All animals receiving fluids should have a physical examination, including assessment of hydration and body weight, with urine production checked at least twice per day, more frequently in the critically ill. Overzealous administration of crystalloids can manifest as increased respiratory rate and effort, crackles or wheezes on auscultation, serous discharge from the nares, chemosis, jugular vein distention or pulsations, shivering, edema, hypertension (>140–150 mmHg systolic), increased CVP (>8–10 cm H2O), significant increase in body weight (>12%–15%), and rapid and/or dramatic decrease in PCV and total solids. In animals with urinary catheters, urine output can be monitored and compared with fluid administration volumes. Monitoring CVP, pulmonary capillary wedge pressures, and cardiac output variables may be helpful in selected animals, although pulmonary artery catheters are rarely placed. Monitoring electrolytes and PCV/total solids may provide an objective measurement of fluid balance.

Patients should be regularly monitored for complications associated with fluid administration, which may be grouped by category:

Delivery method:

  • catheter-associated phlebitis

  • catheter-related thrombosis

  • catheter-related sepsis and fever

  • extravasation of fluids

  • catheter-related foreign bodies (rare)

Incorrect fluid prescription:

  • fluid intolerance (overload), which may result in ascites, edema, etc

  • insufficient fluid administration, which may result in dehydration or shock

  • exacerbation of noncompressible hemorrhage

  • exacerbation of acid-base abnormalities

  • exacerbation of electrolyte abnormalities

  • exacerbation of tonicity abnormalities

  • development or exacerbation of renal injury (colloids)

  • exacerbation of coagulopathies

  • exacerbation of anemia

  • hyperglycemia (with dextrose-containing fluids)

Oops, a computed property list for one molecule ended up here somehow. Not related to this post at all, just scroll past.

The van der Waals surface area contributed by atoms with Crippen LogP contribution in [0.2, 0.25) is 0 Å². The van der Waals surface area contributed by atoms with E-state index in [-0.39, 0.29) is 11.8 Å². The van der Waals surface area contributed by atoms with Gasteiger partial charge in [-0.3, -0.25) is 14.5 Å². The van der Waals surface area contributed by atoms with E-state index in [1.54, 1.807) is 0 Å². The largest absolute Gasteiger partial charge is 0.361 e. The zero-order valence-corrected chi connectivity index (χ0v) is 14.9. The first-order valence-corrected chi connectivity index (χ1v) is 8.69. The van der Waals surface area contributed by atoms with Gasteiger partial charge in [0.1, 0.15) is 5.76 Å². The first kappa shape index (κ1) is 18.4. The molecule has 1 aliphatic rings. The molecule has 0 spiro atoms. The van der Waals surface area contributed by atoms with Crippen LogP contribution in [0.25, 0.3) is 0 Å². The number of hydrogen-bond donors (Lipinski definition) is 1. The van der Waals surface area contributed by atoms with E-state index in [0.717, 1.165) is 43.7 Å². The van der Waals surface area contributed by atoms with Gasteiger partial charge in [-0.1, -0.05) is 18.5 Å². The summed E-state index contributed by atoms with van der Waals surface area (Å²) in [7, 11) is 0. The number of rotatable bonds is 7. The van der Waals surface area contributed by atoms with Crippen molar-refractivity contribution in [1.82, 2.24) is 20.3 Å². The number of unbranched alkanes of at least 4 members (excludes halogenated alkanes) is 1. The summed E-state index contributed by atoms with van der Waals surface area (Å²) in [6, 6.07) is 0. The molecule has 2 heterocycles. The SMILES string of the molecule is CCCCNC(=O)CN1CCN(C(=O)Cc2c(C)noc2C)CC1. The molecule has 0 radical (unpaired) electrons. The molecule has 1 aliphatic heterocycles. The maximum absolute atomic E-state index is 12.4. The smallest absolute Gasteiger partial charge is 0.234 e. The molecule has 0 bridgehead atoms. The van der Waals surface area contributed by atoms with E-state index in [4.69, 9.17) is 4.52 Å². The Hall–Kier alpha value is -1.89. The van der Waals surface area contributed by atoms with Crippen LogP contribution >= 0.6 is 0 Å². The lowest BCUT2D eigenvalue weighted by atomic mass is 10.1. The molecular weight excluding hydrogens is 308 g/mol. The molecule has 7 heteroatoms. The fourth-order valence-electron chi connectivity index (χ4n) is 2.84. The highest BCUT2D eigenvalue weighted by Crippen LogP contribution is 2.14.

When parenteral fluid administration is to be discontinued, the animal should be able to maintain hydration by voluntary drinking and eating or tolerate enteral supplementation (through a feeding tube) or subcutaneous fluid administration. Tapering the volume infused IV throughout 24–48 hours allows the renal medulla to reestablish the osmotic gradient and helps prevent excessive fluid loss through diuresis.

Key Points

  • There are three categories of shock: hypovolemic, cardiogenic, and distributive.

  • The ability to create an effective fluid plan depends on understanding the different body fluid compartments and dynamics.

  • There are three major fluid compartments, the intravascular, extravascular, and interstitial spaces, separated by a capillary membrane and an endothelial glycocalyx layer.

  • Crystalloids are water-based solutions with small-molecular-weight particles, freely permeable to the capillary membrane, and are interstitial volume replacement solutions.

  • Colloids are water-based solutions with a molecular weight too large to cross the capillary membrane and are intravascular volume replacement solutions.

  • Determination of appropriate resuscitation endpoints and resuscitation technique is vital to creating a fluid resuscitation plan.

  • Patients should be regularly assessed for fluid requirements and complications.

  • Patients not responding to IV fluid resuscitation should be assessed for reasons for poor response.